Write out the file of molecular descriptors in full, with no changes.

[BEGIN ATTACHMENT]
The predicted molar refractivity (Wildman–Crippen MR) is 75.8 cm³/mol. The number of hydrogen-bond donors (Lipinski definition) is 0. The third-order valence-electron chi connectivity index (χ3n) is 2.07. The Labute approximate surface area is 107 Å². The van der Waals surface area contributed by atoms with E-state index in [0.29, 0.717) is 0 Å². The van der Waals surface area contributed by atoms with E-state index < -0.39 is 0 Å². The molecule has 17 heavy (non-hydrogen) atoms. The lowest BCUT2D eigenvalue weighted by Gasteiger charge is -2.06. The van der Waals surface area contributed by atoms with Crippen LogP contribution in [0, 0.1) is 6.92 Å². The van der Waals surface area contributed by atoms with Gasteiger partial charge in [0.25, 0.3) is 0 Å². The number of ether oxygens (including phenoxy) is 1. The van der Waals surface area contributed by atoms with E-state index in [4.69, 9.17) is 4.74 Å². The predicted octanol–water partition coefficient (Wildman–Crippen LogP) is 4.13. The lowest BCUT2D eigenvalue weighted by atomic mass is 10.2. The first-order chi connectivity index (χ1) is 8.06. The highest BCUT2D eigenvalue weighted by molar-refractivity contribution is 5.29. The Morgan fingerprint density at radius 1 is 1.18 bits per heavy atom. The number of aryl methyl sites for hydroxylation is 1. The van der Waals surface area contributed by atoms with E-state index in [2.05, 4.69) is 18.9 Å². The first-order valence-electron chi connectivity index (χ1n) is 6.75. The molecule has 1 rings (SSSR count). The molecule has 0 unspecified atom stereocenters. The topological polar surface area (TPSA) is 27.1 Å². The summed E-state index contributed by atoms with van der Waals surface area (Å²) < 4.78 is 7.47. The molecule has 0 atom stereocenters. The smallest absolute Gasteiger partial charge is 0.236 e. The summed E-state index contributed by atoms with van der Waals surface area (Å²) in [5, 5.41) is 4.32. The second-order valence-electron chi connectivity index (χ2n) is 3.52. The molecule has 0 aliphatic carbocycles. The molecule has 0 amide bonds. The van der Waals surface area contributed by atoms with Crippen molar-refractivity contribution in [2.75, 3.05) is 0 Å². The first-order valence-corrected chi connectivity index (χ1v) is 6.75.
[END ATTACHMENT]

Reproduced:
The predicted molar refractivity (Wildman–Crippen MR) is 75.8 cm³/mol. The number of hydrogen-bond donors (Lipinski definition) is 0. The third-order valence-electron chi connectivity index (χ3n) is 2.07. The Labute approximate surface area is 107 Å². The van der Waals surface area contributed by atoms with E-state index in [0.29, 0.717) is 0 Å². The van der Waals surface area contributed by atoms with E-state index < -0.39 is 0 Å². The molecule has 17 heavy (non-hydrogen) atoms. The lowest BCUT2D eigenvalue weighted by Gasteiger charge is -2.06. The van der Waals surface area contributed by atoms with Crippen LogP contribution in [0, 0.1) is 6.92 Å². The van der Waals surface area contributed by atoms with Gasteiger partial charge in [0.25, 0.3) is 0 Å². The number of ether oxygens (including phenoxy) is 1. The van der Waals surface area contributed by atoms with E-state index in [4.69, 9.17) is 4.74 Å². The predicted octanol–water partition coefficient (Wildman–Crippen LogP) is 4.13. The lowest BCUT2D eigenvalue weighted by atomic mass is 10.2. The first-order chi connectivity index (χ1) is 8.06. The highest BCUT2D eigenvalue weighted by molar-refractivity contribution is 5.29. The Morgan fingerprint density at radius 1 is 1.18 bits per heavy atom. The number of aryl methyl sites for hydroxylation is 1. The van der Waals surface area contributed by atoms with E-state index in [2.05, 4.69) is 18.9 Å². The first-order valence-electron chi connectivity index (χ1n) is 6.75. The molecule has 1 rings (SSSR count). The molecule has 0 unspecified atom stereocenters. The topological polar surface area (TPSA) is 27.1 Å². The summed E-state index contributed by atoms with van der Waals surface area (Å²) < 4.78 is 7.47. The molecule has 0 atom stereocenters. The smallest absolute Gasteiger partial charge is 0.236 e. The summed E-state index contributed by atoms with van der Waals surface area (Å²) in [5, 5.41) is 4.32. The second-order valence-electron chi connectivity index (χ2n) is 3.52. The molecule has 0 aliphatic carbocycles. The molecule has 0 amide bonds. The van der Waals surface area contributed by atoms with Crippen molar-refractivity contribution in [2.75, 3.05) is 0 Å². The first-order valence-corrected chi connectivity index (χ1v) is 6.75.